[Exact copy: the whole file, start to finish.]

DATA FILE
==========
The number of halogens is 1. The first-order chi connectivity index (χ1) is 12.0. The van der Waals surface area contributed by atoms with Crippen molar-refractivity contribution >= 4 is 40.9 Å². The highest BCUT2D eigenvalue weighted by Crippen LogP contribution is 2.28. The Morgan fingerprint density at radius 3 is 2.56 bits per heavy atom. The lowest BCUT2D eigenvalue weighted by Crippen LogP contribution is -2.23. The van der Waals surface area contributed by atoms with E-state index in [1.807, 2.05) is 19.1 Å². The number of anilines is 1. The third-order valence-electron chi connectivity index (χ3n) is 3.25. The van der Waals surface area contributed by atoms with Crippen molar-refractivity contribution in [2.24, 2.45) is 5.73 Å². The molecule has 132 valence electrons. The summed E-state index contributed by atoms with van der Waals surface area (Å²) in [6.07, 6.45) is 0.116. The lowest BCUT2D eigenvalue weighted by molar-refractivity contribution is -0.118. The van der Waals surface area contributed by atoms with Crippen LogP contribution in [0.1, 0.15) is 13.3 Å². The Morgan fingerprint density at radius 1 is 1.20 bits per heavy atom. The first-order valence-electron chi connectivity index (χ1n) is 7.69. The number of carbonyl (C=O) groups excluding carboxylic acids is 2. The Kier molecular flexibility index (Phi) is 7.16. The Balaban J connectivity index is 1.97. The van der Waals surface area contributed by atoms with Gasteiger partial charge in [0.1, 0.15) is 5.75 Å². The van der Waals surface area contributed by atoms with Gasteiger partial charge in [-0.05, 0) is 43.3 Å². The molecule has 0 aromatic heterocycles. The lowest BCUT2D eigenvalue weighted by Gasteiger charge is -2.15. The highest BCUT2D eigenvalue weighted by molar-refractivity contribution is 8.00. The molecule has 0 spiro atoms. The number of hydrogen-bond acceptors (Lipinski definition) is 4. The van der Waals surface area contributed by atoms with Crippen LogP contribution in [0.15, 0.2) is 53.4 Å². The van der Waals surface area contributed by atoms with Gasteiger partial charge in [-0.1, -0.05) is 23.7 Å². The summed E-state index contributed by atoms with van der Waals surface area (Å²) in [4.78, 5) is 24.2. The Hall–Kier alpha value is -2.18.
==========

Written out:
The number of halogens is 1. The first-order chi connectivity index (χ1) is 12.0. The van der Waals surface area contributed by atoms with Crippen molar-refractivity contribution >= 4 is 40.9 Å². The highest BCUT2D eigenvalue weighted by Crippen LogP contribution is 2.28. The Morgan fingerprint density at radius 3 is 2.56 bits per heavy atom. The lowest BCUT2D eigenvalue weighted by Crippen LogP contribution is -2.23. The van der Waals surface area contributed by atoms with E-state index in [1.807, 2.05) is 19.1 Å². The number of anilines is 1. The third-order valence-electron chi connectivity index (χ3n) is 3.25. The van der Waals surface area contributed by atoms with Crippen molar-refractivity contribution in [2.24, 2.45) is 5.73 Å². The molecule has 132 valence electrons. The summed E-state index contributed by atoms with van der Waals surface area (Å²) in [6.07, 6.45) is 0.116. The lowest BCUT2D eigenvalue weighted by molar-refractivity contribution is -0.118. The van der Waals surface area contributed by atoms with Crippen LogP contribution in [0.1, 0.15) is 13.3 Å². The Morgan fingerprint density at radius 1 is 1.20 bits per heavy atom. The first-order valence-electron chi connectivity index (χ1n) is 7.69. The number of carbonyl (C=O) groups excluding carboxylic acids is 2. The Kier molecular flexibility index (Phi) is 7.16. The Balaban J connectivity index is 1.97. The van der Waals surface area contributed by atoms with Gasteiger partial charge in [0.1, 0.15) is 5.75 Å². The van der Waals surface area contributed by atoms with Gasteiger partial charge in [-0.05, 0) is 43.3 Å². The molecule has 0 aromatic heterocycles. The lowest BCUT2D eigenvalue weighted by Gasteiger charge is -2.15. The highest BCUT2D eigenvalue weighted by molar-refractivity contribution is 8.00. The molecule has 0 spiro atoms. The number of hydrogen-bond acceptors (Lipinski definition) is 4. The van der Waals surface area contributed by atoms with Crippen LogP contribution in [0.15, 0.2) is 53.4 Å². The van der Waals surface area contributed by atoms with Gasteiger partial charge in [-0.1, -0.05) is 23.7 Å². The summed E-state index contributed by atoms with van der Waals surface area (Å²) in [4.78, 5) is 24.2. The Hall–Kier alpha value is -2.18.